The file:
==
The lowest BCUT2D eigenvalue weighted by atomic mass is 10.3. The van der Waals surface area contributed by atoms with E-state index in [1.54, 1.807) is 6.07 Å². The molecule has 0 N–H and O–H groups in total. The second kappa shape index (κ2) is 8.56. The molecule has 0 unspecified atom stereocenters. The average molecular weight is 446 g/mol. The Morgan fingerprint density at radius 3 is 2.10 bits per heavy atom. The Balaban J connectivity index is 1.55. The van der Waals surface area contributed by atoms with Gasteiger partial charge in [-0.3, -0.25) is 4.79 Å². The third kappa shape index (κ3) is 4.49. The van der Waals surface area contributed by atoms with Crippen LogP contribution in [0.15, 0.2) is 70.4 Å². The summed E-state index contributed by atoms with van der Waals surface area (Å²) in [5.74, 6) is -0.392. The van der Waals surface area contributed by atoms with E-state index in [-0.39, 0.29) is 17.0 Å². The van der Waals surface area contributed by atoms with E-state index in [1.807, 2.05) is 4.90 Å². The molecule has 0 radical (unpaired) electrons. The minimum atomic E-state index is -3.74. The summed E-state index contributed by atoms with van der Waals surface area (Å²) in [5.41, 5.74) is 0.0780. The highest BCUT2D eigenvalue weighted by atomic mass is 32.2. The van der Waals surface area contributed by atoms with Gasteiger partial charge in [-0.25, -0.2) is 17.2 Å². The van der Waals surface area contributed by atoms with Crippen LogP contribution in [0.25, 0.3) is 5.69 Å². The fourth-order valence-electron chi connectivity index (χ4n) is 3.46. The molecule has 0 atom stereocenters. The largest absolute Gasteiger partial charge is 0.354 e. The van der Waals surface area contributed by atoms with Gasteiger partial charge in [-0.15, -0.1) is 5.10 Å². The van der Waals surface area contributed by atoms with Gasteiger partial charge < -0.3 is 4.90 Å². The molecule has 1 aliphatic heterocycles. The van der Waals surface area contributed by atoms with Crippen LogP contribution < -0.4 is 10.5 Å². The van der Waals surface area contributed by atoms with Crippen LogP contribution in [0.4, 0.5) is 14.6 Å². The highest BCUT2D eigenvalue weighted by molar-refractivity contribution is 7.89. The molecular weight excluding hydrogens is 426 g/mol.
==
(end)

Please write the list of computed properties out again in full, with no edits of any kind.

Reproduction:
The lowest BCUT2D eigenvalue weighted by atomic mass is 10.3. The van der Waals surface area contributed by atoms with E-state index in [1.54, 1.807) is 6.07 Å². The molecule has 0 N–H and O–H groups in total. The second kappa shape index (κ2) is 8.56. The molecule has 0 unspecified atom stereocenters. The average molecular weight is 446 g/mol. The Morgan fingerprint density at radius 3 is 2.10 bits per heavy atom. The Balaban J connectivity index is 1.55. The van der Waals surface area contributed by atoms with Gasteiger partial charge in [-0.3, -0.25) is 4.79 Å². The third kappa shape index (κ3) is 4.49. The van der Waals surface area contributed by atoms with Crippen LogP contribution in [0.15, 0.2) is 70.4 Å². The summed E-state index contributed by atoms with van der Waals surface area (Å²) in [5.74, 6) is -0.392. The van der Waals surface area contributed by atoms with E-state index in [-0.39, 0.29) is 17.0 Å². The van der Waals surface area contributed by atoms with E-state index in [1.807, 2.05) is 4.90 Å². The molecule has 0 radical (unpaired) electrons. The minimum atomic E-state index is -3.74. The summed E-state index contributed by atoms with van der Waals surface area (Å²) in [5.41, 5.74) is 0.0780. The highest BCUT2D eigenvalue weighted by atomic mass is 32.2. The van der Waals surface area contributed by atoms with Gasteiger partial charge in [-0.25, -0.2) is 17.2 Å². The van der Waals surface area contributed by atoms with Crippen LogP contribution in [0.25, 0.3) is 5.69 Å². The fourth-order valence-electron chi connectivity index (χ4n) is 3.46. The molecule has 0 atom stereocenters. The largest absolute Gasteiger partial charge is 0.354 e. The van der Waals surface area contributed by atoms with Gasteiger partial charge in [-0.15, -0.1) is 5.10 Å². The van der Waals surface area contributed by atoms with Gasteiger partial charge < -0.3 is 4.90 Å². The molecule has 1 aliphatic heterocycles. The van der Waals surface area contributed by atoms with Crippen LogP contribution < -0.4 is 10.5 Å². The van der Waals surface area contributed by atoms with Crippen LogP contribution in [0.4, 0.5) is 14.6 Å². The highest BCUT2D eigenvalue weighted by molar-refractivity contribution is 7.89. The molecular weight excluding hydrogens is 426 g/mol.